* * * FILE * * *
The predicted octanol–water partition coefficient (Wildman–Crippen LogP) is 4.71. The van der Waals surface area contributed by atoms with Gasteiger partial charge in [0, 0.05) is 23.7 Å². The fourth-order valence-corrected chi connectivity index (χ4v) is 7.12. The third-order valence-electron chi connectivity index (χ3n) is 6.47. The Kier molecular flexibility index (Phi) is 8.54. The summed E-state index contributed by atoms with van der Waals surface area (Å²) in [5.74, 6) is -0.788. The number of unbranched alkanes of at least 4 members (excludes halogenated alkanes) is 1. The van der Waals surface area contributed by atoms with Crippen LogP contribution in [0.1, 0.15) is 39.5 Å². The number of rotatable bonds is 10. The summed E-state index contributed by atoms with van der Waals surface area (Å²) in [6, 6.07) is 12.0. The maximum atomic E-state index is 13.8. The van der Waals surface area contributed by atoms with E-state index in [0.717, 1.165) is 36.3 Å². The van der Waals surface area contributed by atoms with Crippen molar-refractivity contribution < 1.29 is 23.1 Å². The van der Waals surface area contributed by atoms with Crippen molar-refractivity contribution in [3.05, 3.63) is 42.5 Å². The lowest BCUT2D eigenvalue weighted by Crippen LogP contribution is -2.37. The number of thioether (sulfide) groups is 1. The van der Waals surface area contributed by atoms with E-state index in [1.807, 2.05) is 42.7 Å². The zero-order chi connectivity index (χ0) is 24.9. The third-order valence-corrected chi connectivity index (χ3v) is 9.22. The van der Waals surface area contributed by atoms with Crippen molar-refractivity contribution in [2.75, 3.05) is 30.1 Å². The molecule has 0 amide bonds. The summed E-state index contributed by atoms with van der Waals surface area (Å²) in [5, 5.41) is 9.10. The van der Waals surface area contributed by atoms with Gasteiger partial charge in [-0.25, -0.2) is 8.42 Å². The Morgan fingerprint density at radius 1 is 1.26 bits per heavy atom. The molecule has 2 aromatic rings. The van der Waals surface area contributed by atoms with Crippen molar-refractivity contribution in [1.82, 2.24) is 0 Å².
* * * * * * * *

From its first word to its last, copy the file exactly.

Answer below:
The predicted octanol–water partition coefficient (Wildman–Crippen LogP) is 4.71. The van der Waals surface area contributed by atoms with Gasteiger partial charge in [0, 0.05) is 23.7 Å². The fourth-order valence-corrected chi connectivity index (χ4v) is 7.12. The third-order valence-electron chi connectivity index (χ3n) is 6.47. The Kier molecular flexibility index (Phi) is 8.54. The summed E-state index contributed by atoms with van der Waals surface area (Å²) in [5.74, 6) is -0.788. The number of unbranched alkanes of at least 4 members (excludes halogenated alkanes) is 1. The van der Waals surface area contributed by atoms with Crippen LogP contribution in [0.1, 0.15) is 39.5 Å². The number of rotatable bonds is 10. The summed E-state index contributed by atoms with van der Waals surface area (Å²) in [6, 6.07) is 12.0. The maximum atomic E-state index is 13.8. The van der Waals surface area contributed by atoms with E-state index in [0.717, 1.165) is 36.3 Å². The van der Waals surface area contributed by atoms with Crippen molar-refractivity contribution < 1.29 is 23.1 Å². The van der Waals surface area contributed by atoms with Crippen molar-refractivity contribution in [3.05, 3.63) is 42.5 Å². The lowest BCUT2D eigenvalue weighted by Crippen LogP contribution is -2.37. The number of thioether (sulfide) groups is 1. The van der Waals surface area contributed by atoms with E-state index in [1.807, 2.05) is 42.7 Å². The zero-order chi connectivity index (χ0) is 24.9. The third-order valence-corrected chi connectivity index (χ3v) is 9.22. The van der Waals surface area contributed by atoms with Crippen molar-refractivity contribution in [2.75, 3.05) is 30.1 Å². The molecule has 0 amide bonds. The summed E-state index contributed by atoms with van der Waals surface area (Å²) in [5, 5.41) is 9.10. The van der Waals surface area contributed by atoms with Gasteiger partial charge in [-0.25, -0.2) is 8.42 Å². The Morgan fingerprint density at radius 1 is 1.26 bits per heavy atom. The molecule has 2 aromatic rings. The van der Waals surface area contributed by atoms with Crippen molar-refractivity contribution in [1.82, 2.24) is 0 Å².